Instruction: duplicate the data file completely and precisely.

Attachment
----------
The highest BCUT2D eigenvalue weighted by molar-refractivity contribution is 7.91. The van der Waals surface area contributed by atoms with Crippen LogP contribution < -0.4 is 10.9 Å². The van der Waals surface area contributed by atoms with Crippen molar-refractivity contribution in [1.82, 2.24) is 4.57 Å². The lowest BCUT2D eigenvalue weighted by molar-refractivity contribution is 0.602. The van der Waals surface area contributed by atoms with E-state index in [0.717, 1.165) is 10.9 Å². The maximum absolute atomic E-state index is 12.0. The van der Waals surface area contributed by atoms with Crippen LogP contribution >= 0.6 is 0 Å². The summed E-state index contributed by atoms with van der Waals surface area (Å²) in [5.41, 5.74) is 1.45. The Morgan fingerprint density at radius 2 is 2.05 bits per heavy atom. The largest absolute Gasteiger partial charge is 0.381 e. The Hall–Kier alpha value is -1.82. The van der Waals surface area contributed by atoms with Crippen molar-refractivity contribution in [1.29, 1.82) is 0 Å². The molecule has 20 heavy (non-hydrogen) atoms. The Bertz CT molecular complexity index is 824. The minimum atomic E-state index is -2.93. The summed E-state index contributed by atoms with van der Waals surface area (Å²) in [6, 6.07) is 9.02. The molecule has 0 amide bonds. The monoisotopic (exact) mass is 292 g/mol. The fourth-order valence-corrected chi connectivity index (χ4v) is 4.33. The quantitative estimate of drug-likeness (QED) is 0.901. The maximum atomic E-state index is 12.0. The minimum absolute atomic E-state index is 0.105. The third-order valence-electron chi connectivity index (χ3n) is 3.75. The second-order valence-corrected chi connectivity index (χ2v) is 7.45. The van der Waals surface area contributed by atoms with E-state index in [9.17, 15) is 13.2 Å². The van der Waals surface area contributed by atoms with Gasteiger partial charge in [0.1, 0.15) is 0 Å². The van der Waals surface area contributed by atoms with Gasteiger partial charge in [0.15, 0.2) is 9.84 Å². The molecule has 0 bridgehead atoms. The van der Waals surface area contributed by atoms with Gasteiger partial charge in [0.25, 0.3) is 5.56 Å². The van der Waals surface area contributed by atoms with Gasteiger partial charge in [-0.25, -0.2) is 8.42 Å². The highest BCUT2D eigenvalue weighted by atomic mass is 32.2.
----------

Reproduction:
The highest BCUT2D eigenvalue weighted by molar-refractivity contribution is 7.91. The van der Waals surface area contributed by atoms with Crippen LogP contribution < -0.4 is 10.9 Å². The van der Waals surface area contributed by atoms with Crippen molar-refractivity contribution in [1.82, 2.24) is 4.57 Å². The lowest BCUT2D eigenvalue weighted by molar-refractivity contribution is 0.602. The van der Waals surface area contributed by atoms with E-state index in [0.717, 1.165) is 10.9 Å². The maximum absolute atomic E-state index is 12.0. The van der Waals surface area contributed by atoms with Crippen LogP contribution >= 0.6 is 0 Å². The summed E-state index contributed by atoms with van der Waals surface area (Å²) in [5.41, 5.74) is 1.45. The Morgan fingerprint density at radius 2 is 2.05 bits per heavy atom. The largest absolute Gasteiger partial charge is 0.381 e. The Hall–Kier alpha value is -1.82. The van der Waals surface area contributed by atoms with Crippen molar-refractivity contribution in [1.29, 1.82) is 0 Å². The molecule has 20 heavy (non-hydrogen) atoms. The Bertz CT molecular complexity index is 824. The minimum atomic E-state index is -2.93. The summed E-state index contributed by atoms with van der Waals surface area (Å²) in [6, 6.07) is 9.02. The molecule has 0 amide bonds. The monoisotopic (exact) mass is 292 g/mol. The fourth-order valence-corrected chi connectivity index (χ4v) is 4.33. The quantitative estimate of drug-likeness (QED) is 0.901. The maximum atomic E-state index is 12.0. The minimum absolute atomic E-state index is 0.105. The third-order valence-electron chi connectivity index (χ3n) is 3.75. The second-order valence-corrected chi connectivity index (χ2v) is 7.45. The van der Waals surface area contributed by atoms with E-state index in [9.17, 15) is 13.2 Å². The van der Waals surface area contributed by atoms with Gasteiger partial charge in [0.1, 0.15) is 0 Å². The van der Waals surface area contributed by atoms with Gasteiger partial charge in [0.15, 0.2) is 9.84 Å². The molecule has 0 bridgehead atoms. The van der Waals surface area contributed by atoms with Gasteiger partial charge in [0.25, 0.3) is 5.56 Å². The van der Waals surface area contributed by atoms with Gasteiger partial charge in [-0.25, -0.2) is 8.42 Å². The highest BCUT2D eigenvalue weighted by atomic mass is 32.2.